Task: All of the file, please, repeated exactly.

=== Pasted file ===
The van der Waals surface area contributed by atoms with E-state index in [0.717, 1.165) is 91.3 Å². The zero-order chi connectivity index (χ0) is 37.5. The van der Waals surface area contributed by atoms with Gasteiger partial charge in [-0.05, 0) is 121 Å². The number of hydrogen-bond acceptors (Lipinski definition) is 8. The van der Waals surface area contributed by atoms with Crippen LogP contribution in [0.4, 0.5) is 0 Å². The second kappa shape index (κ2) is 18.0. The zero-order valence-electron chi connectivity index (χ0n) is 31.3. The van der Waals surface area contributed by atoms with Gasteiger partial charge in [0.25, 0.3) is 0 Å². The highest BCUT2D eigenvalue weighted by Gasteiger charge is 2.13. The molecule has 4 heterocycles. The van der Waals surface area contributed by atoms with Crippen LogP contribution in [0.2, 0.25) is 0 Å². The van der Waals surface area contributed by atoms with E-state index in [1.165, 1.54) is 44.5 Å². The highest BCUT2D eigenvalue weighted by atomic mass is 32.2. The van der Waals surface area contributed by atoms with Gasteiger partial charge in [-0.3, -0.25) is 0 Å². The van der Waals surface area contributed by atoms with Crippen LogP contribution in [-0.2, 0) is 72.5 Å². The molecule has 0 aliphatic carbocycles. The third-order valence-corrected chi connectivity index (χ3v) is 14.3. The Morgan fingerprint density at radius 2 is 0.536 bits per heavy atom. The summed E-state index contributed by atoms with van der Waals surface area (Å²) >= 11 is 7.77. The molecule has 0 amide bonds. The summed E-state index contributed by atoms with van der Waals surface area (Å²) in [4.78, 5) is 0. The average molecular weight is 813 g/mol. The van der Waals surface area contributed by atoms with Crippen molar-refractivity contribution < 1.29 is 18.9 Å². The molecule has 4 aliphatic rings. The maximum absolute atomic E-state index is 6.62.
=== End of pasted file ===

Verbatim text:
The van der Waals surface area contributed by atoms with E-state index in [0.717, 1.165) is 91.3 Å². The zero-order chi connectivity index (χ0) is 37.5. The van der Waals surface area contributed by atoms with Gasteiger partial charge in [-0.05, 0) is 121 Å². The number of hydrogen-bond acceptors (Lipinski definition) is 8. The van der Waals surface area contributed by atoms with Crippen LogP contribution in [0.4, 0.5) is 0 Å². The second kappa shape index (κ2) is 18.0. The zero-order valence-electron chi connectivity index (χ0n) is 31.3. The van der Waals surface area contributed by atoms with Gasteiger partial charge in [0.25, 0.3) is 0 Å². The highest BCUT2D eigenvalue weighted by Gasteiger charge is 2.13. The molecule has 4 heterocycles. The van der Waals surface area contributed by atoms with Crippen LogP contribution in [0.2, 0.25) is 0 Å². The van der Waals surface area contributed by atoms with E-state index in [1.165, 1.54) is 44.5 Å². The highest BCUT2D eigenvalue weighted by atomic mass is 32.2. The van der Waals surface area contributed by atoms with Gasteiger partial charge in [-0.3, -0.25) is 0 Å². The van der Waals surface area contributed by atoms with Crippen LogP contribution in [-0.2, 0) is 72.5 Å². The molecule has 0 aliphatic carbocycles. The third-order valence-corrected chi connectivity index (χ3v) is 14.3. The Morgan fingerprint density at radius 2 is 0.536 bits per heavy atom. The summed E-state index contributed by atoms with van der Waals surface area (Å²) >= 11 is 7.77. The molecule has 0 amide bonds. The summed E-state index contributed by atoms with van der Waals surface area (Å²) in [4.78, 5) is 0. The average molecular weight is 813 g/mol. The van der Waals surface area contributed by atoms with Crippen molar-refractivity contribution < 1.29 is 18.9 Å². The molecule has 4 aliphatic rings. The maximum absolute atomic E-state index is 6.62.